BaBar Data Hint at Cracks in the Standard Model

BaBar Data Hint at Cracks in the Standard Model – Recently analyzed data from the BaBar experiment may suggest possible flaws in the Standard Model of particle physics, the reigning description of how the universe works on subatomic scales. The data from BaBar, a high-energy physics experiment based at the US Department of Energy's SLAC National Accelerator Laboratory, show that a particular type of particle decay called "B to D-star-tau-nu" happens more often than the Standard Model says it should. Reference: Evidence for an excess of B -> D(*) Tau Nu decays, arXiv:1205.5442v1 [hep-ex]

BaBar Data Hint at Cracks in the Standard Model – Recently analyzed data from the BaBar experiment may suggest possible flaws in the Standard Model of particle physics, the reigning description of how the universe works on subatomic scales. The data from BaBar, a high-energy physics experiment based at the US Department of Energy's SLAC National Accelerator Laboratory, show that a particular type of particle decay called "B to D-star-tau-nu" happens more often than the Standard Model says it should. Reference: Evidence for an excess of B -> D(*) Tau Nu decays, arXiv:1205.5442v1 [hep-ex]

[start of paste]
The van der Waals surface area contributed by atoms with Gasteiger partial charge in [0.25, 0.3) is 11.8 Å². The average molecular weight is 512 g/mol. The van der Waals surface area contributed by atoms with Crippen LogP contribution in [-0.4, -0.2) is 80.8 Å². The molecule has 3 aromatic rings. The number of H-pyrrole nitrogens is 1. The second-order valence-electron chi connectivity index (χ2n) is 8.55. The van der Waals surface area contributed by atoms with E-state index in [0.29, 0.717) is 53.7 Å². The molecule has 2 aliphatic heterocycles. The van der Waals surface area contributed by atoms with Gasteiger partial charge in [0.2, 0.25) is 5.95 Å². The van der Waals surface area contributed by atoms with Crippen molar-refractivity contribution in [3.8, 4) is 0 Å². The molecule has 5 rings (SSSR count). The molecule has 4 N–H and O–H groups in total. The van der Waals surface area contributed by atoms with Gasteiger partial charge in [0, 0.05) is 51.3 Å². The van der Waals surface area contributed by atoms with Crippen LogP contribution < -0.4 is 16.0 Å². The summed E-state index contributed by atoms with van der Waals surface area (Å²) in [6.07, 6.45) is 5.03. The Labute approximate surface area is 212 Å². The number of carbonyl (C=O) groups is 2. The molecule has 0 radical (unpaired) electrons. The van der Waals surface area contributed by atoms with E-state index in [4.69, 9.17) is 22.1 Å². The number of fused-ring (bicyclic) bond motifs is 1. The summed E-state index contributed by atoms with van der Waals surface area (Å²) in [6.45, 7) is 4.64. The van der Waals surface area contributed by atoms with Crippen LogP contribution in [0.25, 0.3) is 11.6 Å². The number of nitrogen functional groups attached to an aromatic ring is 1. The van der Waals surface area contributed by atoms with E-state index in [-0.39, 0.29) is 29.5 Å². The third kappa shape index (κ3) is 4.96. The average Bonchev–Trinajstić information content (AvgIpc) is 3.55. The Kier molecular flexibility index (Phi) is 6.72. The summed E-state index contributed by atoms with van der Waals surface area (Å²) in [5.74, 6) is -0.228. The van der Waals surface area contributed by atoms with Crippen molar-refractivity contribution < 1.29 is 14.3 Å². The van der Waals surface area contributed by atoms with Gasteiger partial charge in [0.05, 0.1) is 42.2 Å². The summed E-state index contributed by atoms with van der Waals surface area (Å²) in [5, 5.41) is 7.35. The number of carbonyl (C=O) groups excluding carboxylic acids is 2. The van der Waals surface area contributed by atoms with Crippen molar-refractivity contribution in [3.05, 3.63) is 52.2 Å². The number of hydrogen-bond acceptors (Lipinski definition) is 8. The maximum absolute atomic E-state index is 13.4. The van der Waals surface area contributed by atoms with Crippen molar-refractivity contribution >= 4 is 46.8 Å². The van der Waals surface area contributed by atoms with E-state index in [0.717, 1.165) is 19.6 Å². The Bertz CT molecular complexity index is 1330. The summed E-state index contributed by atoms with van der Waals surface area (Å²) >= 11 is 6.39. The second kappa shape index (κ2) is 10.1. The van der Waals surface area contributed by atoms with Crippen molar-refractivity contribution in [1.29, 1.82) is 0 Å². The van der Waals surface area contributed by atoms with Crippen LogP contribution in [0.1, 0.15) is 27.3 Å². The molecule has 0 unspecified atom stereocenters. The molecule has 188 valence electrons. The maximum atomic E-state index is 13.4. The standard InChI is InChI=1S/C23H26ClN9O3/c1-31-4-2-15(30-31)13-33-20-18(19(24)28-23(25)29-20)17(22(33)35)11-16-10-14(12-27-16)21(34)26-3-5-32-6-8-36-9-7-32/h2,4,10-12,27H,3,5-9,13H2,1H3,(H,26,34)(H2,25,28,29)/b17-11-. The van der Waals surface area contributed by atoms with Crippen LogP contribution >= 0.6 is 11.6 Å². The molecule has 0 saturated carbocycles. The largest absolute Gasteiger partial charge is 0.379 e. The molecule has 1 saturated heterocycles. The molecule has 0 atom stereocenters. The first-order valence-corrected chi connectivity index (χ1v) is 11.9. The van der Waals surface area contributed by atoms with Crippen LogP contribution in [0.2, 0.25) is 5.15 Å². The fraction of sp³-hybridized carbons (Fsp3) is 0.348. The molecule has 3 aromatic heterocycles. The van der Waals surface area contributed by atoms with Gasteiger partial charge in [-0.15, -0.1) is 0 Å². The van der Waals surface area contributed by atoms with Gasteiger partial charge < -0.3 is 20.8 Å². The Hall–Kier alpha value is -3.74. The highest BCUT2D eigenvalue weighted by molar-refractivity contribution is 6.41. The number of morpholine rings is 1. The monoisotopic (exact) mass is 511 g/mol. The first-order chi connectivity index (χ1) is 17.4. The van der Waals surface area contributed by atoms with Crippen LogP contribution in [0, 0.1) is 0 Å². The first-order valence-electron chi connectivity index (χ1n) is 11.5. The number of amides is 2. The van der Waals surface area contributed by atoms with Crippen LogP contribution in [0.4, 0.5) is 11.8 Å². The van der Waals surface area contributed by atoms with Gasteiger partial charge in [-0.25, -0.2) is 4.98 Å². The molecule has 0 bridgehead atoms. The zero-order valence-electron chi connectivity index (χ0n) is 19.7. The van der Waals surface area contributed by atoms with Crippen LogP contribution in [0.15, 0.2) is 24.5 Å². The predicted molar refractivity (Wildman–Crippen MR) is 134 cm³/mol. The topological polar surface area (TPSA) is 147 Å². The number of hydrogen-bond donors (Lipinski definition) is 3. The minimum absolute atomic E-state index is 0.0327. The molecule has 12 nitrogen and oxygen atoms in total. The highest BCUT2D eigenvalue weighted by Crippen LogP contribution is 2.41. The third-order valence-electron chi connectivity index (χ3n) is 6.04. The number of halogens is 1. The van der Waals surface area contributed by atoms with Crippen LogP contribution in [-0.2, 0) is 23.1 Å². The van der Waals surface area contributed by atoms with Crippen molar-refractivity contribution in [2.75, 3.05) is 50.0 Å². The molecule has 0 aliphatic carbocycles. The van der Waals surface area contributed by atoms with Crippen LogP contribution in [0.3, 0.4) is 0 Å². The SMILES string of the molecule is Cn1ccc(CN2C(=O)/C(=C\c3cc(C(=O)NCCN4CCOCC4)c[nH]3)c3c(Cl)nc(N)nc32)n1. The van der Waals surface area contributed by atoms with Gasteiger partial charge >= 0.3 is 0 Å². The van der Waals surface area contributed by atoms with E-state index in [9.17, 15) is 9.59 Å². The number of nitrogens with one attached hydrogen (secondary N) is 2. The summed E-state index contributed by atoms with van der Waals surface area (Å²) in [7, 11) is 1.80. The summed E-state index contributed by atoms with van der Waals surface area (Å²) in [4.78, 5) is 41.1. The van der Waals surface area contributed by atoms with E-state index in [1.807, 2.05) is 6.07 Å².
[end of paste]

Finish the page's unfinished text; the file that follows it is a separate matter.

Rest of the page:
Author: Robert Slinn

Robert Slinn is ChemSpy's guest columnist. You can read his chemical news updates under the banner "Slinn Pickings". Robert is a Chartered Chemist (CChem), Member of the Royal Society of Chemistry (MRSC) and is a Visiting Researcher in the Department of Chemistry at the University of Liverpool. He has extensive experience in R&D: synthesis, analysis and analytical methods development; troubleshooting, consultancy, and teaching/training methods in industry and in academia. Robert is also 'Physical Methods' author for the Specialist Periodical Report series 'Organophosphorus Chemistry', published by Royal Society of Chemistry, Cambridge, UK. Robert has worked alongside David on the Bedside Book of Chemistry and a major Thomson-Reuters report on the state of the pharmaceutical industry for the 2011 International Year of Chemistry